I have considered here only three sets of quotes: as I indicated earlier, there are innumerable others. The point I want to make is simply this: the overall impression one gets from these quotes (and others), and especially the closer the testimony is in time and space to the battle-zone, is that the army was taking as much care as was reasonably possible to protect the civilians, that the civilians themselves were aware of this, and took every opportunity they could to escape to government lines. This impression is entirely consistent with the picture painted by the numbers, and in fact corroborates the inference that the army was not targeting civilians deliberately or indiscriminately, as claimed by the critics.
In this section I have considered numbers, plus testimony of outsiders, to see whether a prima facie case for war crimes can be made against the Government. I have tried to show, at least as far as the Secretary General’s allegations are concerned, that it is difficult to make such a case under either of these categories, and harder when they are taken in combination. Recall that the POE report sets out three main “charges” against the Government: indiscriminate shelling of civilians, shelling of hospitals, and depriving the civilians of food and medicine. Let’s just go through these quickly. On the first charge, indiscriminate shelling of civilians, I think the numbers, plus the eye-witness testimony coming from the battle-zone, are sufficient to counter it.
On the second charge, shelling of hospitals, if the Government did in fact target hospitals, there is no doubt the Government committed a war crime. The Government, however, denies that it ever targeted hospitals deliberately. Even if one dismissed the Government’s denials out of hand (saying such denials are self-serving), it seems to me that to really evaluate the second charge one has to consider a number of matters. First, the hospitals that were allegedly attacked were in the battle-zone, an area from which civilians had been generally evacuated by the Government, or reciprocally, if civilians were present, they were being forcibly kept there by the LTTE. So, the buildings may at one time have been hospitals, but it is unclear, going on the POE’s allegations, if they were functioning as hospitals at the time of the alleged attacks. It is important to note that the POE itself explicitly admits that the LTTE was known to store military equipment and also to fire from hospitals.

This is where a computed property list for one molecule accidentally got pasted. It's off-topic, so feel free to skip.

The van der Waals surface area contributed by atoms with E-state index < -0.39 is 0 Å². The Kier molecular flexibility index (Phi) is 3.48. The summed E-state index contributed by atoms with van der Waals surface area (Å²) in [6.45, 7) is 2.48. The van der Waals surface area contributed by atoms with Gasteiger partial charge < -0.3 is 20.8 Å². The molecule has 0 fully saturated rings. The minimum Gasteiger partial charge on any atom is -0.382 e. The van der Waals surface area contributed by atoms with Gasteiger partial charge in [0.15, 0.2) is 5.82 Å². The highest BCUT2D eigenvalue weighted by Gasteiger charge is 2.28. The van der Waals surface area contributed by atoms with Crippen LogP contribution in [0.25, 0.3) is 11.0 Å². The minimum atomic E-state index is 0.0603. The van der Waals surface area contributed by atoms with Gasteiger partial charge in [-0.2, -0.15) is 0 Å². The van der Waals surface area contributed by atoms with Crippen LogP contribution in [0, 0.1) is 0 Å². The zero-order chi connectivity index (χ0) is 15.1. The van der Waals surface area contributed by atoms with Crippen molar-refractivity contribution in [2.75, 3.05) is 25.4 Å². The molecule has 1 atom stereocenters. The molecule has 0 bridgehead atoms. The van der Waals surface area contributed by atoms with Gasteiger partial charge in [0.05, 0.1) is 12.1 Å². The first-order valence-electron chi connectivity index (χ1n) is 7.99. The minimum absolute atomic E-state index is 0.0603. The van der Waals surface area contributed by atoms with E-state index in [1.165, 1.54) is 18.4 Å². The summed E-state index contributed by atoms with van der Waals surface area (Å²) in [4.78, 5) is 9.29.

In light of the above, one has to also consider whether the army knew there were civilians still in the hospitals that were allegedly attacked, roughly how many, and what measures if any were taken to protect those civilians while neutralizing combatants, if any, holed up in those hospitals. One would also have to keep in mind the exceptions mentioned in the ICRC study with respect to “civilian casualties incidental to the conduct of military operations,” and other such matters. The POE does none of these things. Finally, as a general matter, one has to keep in mind the overall picture painted by the numbers, plus the testimony coming from the battlefield. I think the overall impression one gets from the numbers as well as the outside testimony is that the Government was taking as much care as possible to spare the civilians, and that the latter knew this. But in that case, why would the Government go out of its way to deliberately attack functioning hospitals, the most vulnerable of civilian targets? It doesn’t make sense. Due to these reasons, I feel that the POE does not establish a prima facie case with respect to the second charge either.
That leaves charge number three: the denial of food and medicine to the civilians, which I haven’t addressed so far. The Secretary General’s experts say that the Government denied food and medicine to the civilians, or rather, that the Government “deprived” the civilians of food and medicine. The ICRC, however, which was present in the conflict-zone throughout the final phase of the war, and in fact participated in and helped coordinate the Government’s food and medicine convoys to the battle-zone, did not complain at the time. Government records, meanwhile, show that it transported 534,227 metric tons of food and medicine to the conflict-zone: the ICRC has never disputed those quantities.
It should be further noted that the Government continued its food-and-medicine convoys right up to the very end of the war, and this in face of the fact—apparently well-known to the ICRC and others—that the LTTE was pilfering much of the food and medicine once it got to the distribution points. It seems to me, therefore, that one can perhaps argue over whether the quantities of food and medicine sent were adequate or inadequate, but it is very difficult to say that there was a systematic attempt to “deprive” the civilians of food and medicine. Hence, on this charge also it is very difficult to come to a clear-cut determination that a “war crime” was committed.